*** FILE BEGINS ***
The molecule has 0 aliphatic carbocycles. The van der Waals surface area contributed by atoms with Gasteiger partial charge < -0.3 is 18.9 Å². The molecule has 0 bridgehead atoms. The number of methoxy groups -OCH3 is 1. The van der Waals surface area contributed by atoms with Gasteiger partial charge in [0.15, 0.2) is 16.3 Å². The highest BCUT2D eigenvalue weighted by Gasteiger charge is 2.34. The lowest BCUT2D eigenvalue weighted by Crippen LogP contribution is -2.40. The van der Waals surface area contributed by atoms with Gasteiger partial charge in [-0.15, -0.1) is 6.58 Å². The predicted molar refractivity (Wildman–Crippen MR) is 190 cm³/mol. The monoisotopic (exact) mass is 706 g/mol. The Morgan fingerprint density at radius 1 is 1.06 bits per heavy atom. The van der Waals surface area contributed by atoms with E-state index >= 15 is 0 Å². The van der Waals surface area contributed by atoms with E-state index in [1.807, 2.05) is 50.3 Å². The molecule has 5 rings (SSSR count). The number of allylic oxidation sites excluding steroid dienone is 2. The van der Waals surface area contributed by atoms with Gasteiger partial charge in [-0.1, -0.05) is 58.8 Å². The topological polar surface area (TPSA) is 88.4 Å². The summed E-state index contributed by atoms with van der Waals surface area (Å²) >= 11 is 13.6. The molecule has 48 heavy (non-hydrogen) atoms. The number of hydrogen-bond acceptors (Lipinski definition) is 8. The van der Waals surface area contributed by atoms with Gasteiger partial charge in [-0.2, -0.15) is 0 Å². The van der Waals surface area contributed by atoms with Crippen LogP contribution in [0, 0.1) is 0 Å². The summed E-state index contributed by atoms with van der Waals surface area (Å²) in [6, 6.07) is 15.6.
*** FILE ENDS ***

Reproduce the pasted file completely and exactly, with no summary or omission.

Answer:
The molecule has 0 aliphatic carbocycles. The van der Waals surface area contributed by atoms with Gasteiger partial charge < -0.3 is 18.9 Å². The molecule has 0 bridgehead atoms. The number of methoxy groups -OCH3 is 1. The van der Waals surface area contributed by atoms with Gasteiger partial charge in [0.15, 0.2) is 16.3 Å². The highest BCUT2D eigenvalue weighted by Gasteiger charge is 2.34. The lowest BCUT2D eigenvalue weighted by Crippen LogP contribution is -2.40. The van der Waals surface area contributed by atoms with Gasteiger partial charge in [-0.15, -0.1) is 6.58 Å². The predicted molar refractivity (Wildman–Crippen MR) is 190 cm³/mol. The monoisotopic (exact) mass is 706 g/mol. The Morgan fingerprint density at radius 1 is 1.06 bits per heavy atom. The van der Waals surface area contributed by atoms with E-state index >= 15 is 0 Å². The van der Waals surface area contributed by atoms with E-state index in [1.807, 2.05) is 50.3 Å². The molecule has 5 rings (SSSR count). The number of allylic oxidation sites excluding steroid dienone is 2. The van der Waals surface area contributed by atoms with Gasteiger partial charge in [-0.1, -0.05) is 58.8 Å². The topological polar surface area (TPSA) is 88.4 Å². The summed E-state index contributed by atoms with van der Waals surface area (Å²) >= 11 is 13.6. The molecule has 48 heavy (non-hydrogen) atoms. The number of hydrogen-bond acceptors (Lipinski definition) is 8. The van der Waals surface area contributed by atoms with Gasteiger partial charge in [-0.2, -0.15) is 0 Å². The van der Waals surface area contributed by atoms with Crippen LogP contribution in [0, 0.1) is 0 Å². The summed E-state index contributed by atoms with van der Waals surface area (Å²) in [6, 6.07) is 15.6.